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Roberts v. Saul

United States District Court, E.D. Wisconsin

July 31, 2019

JEANINE J. ROBERTS, Plaintiff,
v.
ANDREW M. SAUL[1], Commissioner of Social Security, Defendant.

          DECISION AND ORDER

          William E. Duffin, U.S. Magistrate Judge.

         PROCEDURAL HISTORY

         Plaintiff Jeanine Roberts alleges that she has been disabled since December 3, 2013, due to postural orthostatic tachycardia syndrome (POTS), syncope, supraventricular tachycardia, syringomelia, degenerative disc disease, chronic obstructive pulmonary disease (COPD), fibromyalgia, and migraines. (Tr. 96, 106.) In December 2013 she applied for disability insurance benefits. (Tr. 199-200). After her application was denied initially (Tr. 95-105) and upon reconsideration (Tr. 106-22), a hearing was held before an administrative law judge (ALJ) on March 22, 2017 (Tr. 34-66). On May 11, 2017, the ALJ issued a written decision concluding Roberts was not disabled. (Tr. 13-21.) The Appeals Council denied Roberts's request for review on April 9, 2018. (Tr. 1-3.) This action followed. All parties have consented to the full jurisdiction of a magistrate judge (ECF Nos. 2, 8), and this matter is now ready for resolution.

         ALJ'S DECISION

         In determining whether a person is disabled an ALJ applies a five-step sequential evaluation process. At step one, the ALJ determines whether the claimant has engaged in substantial gainful activity. The ALJ found that Roberts “did not engage in substantial gainful activity during the period from her alleged onset date of December 3, 2013 through her date last insured of December 31, 2013.” (Tr. 15.)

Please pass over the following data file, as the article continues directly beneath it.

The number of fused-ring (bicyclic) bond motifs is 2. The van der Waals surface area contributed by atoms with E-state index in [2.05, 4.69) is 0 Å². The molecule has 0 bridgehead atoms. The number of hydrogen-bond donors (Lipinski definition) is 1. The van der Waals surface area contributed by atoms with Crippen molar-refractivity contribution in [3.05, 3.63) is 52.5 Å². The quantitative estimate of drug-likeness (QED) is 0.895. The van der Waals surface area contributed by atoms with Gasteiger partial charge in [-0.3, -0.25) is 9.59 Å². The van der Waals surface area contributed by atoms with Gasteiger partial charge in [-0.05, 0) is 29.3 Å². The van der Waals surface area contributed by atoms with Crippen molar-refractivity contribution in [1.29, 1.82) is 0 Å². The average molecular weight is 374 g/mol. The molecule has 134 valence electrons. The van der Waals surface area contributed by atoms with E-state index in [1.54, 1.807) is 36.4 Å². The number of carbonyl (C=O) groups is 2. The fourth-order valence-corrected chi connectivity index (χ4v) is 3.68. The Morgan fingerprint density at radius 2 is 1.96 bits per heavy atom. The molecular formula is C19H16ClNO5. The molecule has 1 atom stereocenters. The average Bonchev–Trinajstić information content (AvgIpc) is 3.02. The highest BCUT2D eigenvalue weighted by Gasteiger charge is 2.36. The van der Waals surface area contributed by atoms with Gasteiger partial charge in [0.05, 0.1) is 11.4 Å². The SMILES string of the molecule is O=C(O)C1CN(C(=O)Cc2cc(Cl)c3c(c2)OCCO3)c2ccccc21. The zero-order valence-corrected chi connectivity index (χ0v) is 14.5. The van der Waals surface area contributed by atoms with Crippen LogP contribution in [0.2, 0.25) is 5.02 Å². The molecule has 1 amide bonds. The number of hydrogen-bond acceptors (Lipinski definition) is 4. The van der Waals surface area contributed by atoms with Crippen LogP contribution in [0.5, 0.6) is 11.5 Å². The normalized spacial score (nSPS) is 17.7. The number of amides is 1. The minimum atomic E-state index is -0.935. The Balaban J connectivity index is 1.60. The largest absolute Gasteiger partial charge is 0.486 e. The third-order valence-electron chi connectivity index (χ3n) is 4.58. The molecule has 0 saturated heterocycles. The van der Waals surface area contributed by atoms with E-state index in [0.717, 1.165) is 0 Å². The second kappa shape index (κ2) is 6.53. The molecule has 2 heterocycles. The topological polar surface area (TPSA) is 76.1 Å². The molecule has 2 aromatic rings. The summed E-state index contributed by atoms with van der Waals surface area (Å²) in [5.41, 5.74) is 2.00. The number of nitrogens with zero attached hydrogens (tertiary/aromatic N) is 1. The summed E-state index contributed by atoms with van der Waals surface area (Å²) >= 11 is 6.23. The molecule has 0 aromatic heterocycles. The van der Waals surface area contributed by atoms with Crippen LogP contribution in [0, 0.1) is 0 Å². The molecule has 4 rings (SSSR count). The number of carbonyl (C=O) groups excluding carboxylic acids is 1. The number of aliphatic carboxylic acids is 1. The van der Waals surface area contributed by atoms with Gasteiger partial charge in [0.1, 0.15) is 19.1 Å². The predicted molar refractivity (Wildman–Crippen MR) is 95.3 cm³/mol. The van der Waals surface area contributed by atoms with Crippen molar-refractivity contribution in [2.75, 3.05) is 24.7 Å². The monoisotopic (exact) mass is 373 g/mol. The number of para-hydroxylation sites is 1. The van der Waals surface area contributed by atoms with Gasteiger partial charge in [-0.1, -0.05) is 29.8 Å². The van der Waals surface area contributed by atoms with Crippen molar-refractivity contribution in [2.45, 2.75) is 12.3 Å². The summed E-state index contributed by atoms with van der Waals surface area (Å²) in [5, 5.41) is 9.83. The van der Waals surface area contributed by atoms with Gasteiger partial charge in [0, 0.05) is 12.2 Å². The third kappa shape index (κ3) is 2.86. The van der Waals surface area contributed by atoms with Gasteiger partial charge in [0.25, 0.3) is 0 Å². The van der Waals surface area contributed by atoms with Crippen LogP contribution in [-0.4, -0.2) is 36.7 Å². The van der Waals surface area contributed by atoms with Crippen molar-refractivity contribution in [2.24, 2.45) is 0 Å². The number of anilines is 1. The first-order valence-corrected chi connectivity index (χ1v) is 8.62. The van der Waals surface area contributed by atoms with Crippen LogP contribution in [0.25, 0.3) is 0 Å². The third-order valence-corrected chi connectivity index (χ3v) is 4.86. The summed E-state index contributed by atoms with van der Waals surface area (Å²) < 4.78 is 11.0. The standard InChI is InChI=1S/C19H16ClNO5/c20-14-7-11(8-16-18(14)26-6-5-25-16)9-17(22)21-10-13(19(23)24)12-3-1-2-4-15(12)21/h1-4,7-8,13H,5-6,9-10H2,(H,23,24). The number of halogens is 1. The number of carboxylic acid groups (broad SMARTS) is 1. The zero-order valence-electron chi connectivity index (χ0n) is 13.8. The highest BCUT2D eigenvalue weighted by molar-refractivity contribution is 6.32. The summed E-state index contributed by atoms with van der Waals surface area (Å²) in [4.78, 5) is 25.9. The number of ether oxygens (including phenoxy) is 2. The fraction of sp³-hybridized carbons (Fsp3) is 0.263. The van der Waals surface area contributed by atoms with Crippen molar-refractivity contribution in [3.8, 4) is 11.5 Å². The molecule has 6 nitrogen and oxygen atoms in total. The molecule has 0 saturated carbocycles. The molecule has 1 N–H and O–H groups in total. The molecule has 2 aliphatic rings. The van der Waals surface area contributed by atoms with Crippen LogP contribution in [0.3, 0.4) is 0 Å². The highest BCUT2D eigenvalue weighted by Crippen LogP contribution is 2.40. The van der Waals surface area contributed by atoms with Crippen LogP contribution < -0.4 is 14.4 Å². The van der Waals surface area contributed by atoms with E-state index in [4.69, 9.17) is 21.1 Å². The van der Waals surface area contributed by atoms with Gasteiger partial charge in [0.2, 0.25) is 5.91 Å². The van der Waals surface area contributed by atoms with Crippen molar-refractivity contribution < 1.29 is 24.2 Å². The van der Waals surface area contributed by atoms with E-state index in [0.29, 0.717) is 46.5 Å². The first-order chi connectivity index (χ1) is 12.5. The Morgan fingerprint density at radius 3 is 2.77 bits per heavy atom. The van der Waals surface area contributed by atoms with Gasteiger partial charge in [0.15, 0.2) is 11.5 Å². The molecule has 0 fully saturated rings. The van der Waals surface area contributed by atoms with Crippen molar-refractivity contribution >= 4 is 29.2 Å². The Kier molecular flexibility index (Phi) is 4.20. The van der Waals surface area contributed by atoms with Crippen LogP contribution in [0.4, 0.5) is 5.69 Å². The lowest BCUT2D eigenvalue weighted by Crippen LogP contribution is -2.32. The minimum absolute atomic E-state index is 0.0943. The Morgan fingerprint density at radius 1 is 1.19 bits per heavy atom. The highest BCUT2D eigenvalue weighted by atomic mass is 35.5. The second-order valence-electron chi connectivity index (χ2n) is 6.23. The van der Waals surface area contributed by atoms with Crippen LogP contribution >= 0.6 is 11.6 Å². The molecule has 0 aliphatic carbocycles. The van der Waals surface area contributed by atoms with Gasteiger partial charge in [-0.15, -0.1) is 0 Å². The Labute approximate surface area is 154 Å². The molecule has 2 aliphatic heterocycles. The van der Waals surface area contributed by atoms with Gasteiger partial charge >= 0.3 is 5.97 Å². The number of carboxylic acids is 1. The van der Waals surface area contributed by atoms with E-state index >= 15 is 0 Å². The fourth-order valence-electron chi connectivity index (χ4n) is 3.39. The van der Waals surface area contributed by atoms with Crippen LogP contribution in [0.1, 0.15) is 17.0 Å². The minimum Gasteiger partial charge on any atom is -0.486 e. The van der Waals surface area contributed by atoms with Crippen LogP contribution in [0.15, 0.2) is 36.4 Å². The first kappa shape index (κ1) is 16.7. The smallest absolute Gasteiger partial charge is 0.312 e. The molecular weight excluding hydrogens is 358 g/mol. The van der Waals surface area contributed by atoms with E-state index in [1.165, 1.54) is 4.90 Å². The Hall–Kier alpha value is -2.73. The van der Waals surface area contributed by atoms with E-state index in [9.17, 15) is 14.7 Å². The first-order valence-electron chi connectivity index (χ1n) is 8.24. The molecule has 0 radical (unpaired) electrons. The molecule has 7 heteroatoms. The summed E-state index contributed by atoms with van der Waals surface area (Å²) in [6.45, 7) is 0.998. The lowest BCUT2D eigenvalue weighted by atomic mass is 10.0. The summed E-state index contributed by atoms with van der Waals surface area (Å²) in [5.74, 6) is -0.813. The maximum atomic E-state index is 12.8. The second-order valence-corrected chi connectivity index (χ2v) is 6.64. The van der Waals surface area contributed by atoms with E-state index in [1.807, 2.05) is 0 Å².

The analysis then proceeds to the second step, which is a consideration of whether the claimant has a medically determinable impairment or combination of impairments that is “severe.” 20 C.F.R. §§ 404.1520(c), 416.920(c). An impairment is severe if it significantly limits a claimant's physical or mental ability to do basic work activities. 20 C.F.R. § 404.1522(a). The ALJ concluded that Roberts had the following severe impairments: “postural orthostatic tachycardia syndrome (POTS) and chronic obstructive pulmonary disease (COPD).” (Tr. 15.)

         At step three the ALJ is to determine whether the claimant's impairment or combination of impairments is of a severity to meet or medically equal the criteria of the impairments listed in 20 C.F.R. Part 4, Subpart P, Appendix 1 (20 C.F.R. §§ 404.1520(d), 416.1526, 416.920(d), and 416.926) (called “The Listings”). If the impairment or impairments meets or medically equals the criteria of a listing and also meets the twelvemonth duration requirement, 20 C.F.R. § 416.909, the claimant is disabled. If the claimant's impairment or impairments is not of a severity to meet or medically equal the criteria set forth in a listing, the analysis proceeds to the next step. The ALJ found that Roberts “did not have an impairment or combination of impairments that met or medically equaled the severity of one of the listed impairments.” (Tr. 16.)